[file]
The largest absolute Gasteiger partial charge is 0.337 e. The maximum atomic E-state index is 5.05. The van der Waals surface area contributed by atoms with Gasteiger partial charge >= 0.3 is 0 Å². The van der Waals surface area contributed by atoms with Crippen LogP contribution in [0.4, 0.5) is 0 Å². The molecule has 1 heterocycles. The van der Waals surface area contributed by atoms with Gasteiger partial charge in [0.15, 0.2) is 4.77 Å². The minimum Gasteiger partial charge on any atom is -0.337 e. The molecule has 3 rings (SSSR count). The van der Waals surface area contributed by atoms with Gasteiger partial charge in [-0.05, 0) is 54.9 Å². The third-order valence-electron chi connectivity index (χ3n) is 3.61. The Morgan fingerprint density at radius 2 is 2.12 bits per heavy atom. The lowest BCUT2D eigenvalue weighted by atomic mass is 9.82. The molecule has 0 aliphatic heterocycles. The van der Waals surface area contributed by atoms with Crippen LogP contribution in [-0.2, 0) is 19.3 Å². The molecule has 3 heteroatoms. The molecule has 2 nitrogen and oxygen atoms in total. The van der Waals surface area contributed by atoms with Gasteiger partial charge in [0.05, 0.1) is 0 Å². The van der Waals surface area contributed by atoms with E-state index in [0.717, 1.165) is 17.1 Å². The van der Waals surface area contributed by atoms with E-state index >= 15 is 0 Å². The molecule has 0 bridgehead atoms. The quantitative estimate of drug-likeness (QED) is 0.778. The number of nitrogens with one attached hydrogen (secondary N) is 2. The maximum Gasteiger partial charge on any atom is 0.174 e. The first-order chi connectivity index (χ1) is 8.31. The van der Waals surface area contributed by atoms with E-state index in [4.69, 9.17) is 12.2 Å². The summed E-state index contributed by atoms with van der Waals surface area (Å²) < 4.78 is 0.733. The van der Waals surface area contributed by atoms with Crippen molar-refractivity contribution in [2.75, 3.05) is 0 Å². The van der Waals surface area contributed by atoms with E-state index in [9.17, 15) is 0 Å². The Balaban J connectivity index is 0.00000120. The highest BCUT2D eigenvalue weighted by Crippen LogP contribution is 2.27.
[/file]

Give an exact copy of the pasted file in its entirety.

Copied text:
The largest absolute Gasteiger partial charge is 0.337 e. The maximum atomic E-state index is 5.05. The van der Waals surface area contributed by atoms with Gasteiger partial charge >= 0.3 is 0 Å². The van der Waals surface area contributed by atoms with Crippen LogP contribution in [0.4, 0.5) is 0 Å². The molecule has 1 heterocycles. The van der Waals surface area contributed by atoms with Gasteiger partial charge in [0.15, 0.2) is 4.77 Å². The minimum Gasteiger partial charge on any atom is -0.337 e. The molecule has 3 rings (SSSR count). The van der Waals surface area contributed by atoms with Gasteiger partial charge in [-0.05, 0) is 54.9 Å². The third-order valence-electron chi connectivity index (χ3n) is 3.61. The Morgan fingerprint density at radius 2 is 2.12 bits per heavy atom. The lowest BCUT2D eigenvalue weighted by atomic mass is 9.82. The molecule has 0 aliphatic heterocycles. The van der Waals surface area contributed by atoms with Crippen LogP contribution in [-0.2, 0) is 19.3 Å². The molecule has 3 heteroatoms. The molecule has 2 nitrogen and oxygen atoms in total. The van der Waals surface area contributed by atoms with Gasteiger partial charge in [0.05, 0.1) is 0 Å². The van der Waals surface area contributed by atoms with E-state index in [0.717, 1.165) is 17.1 Å². The van der Waals surface area contributed by atoms with E-state index >= 15 is 0 Å². The molecule has 0 bridgehead atoms. The quantitative estimate of drug-likeness (QED) is 0.778. The number of nitrogens with one attached hydrogen (secondary N) is 2. The maximum Gasteiger partial charge on any atom is 0.174 e. The first-order chi connectivity index (χ1) is 8.31. The van der Waals surface area contributed by atoms with E-state index in [4.69, 9.17) is 12.2 Å². The summed E-state index contributed by atoms with van der Waals surface area (Å²) < 4.78 is 0.733. The van der Waals surface area contributed by atoms with Crippen molar-refractivity contribution in [2.75, 3.05) is 0 Å². The van der Waals surface area contributed by atoms with E-state index in [9.17, 15) is 0 Å². The Balaban J connectivity index is 0.00000120. The highest BCUT2D eigenvalue weighted by Crippen LogP contribution is 2.27.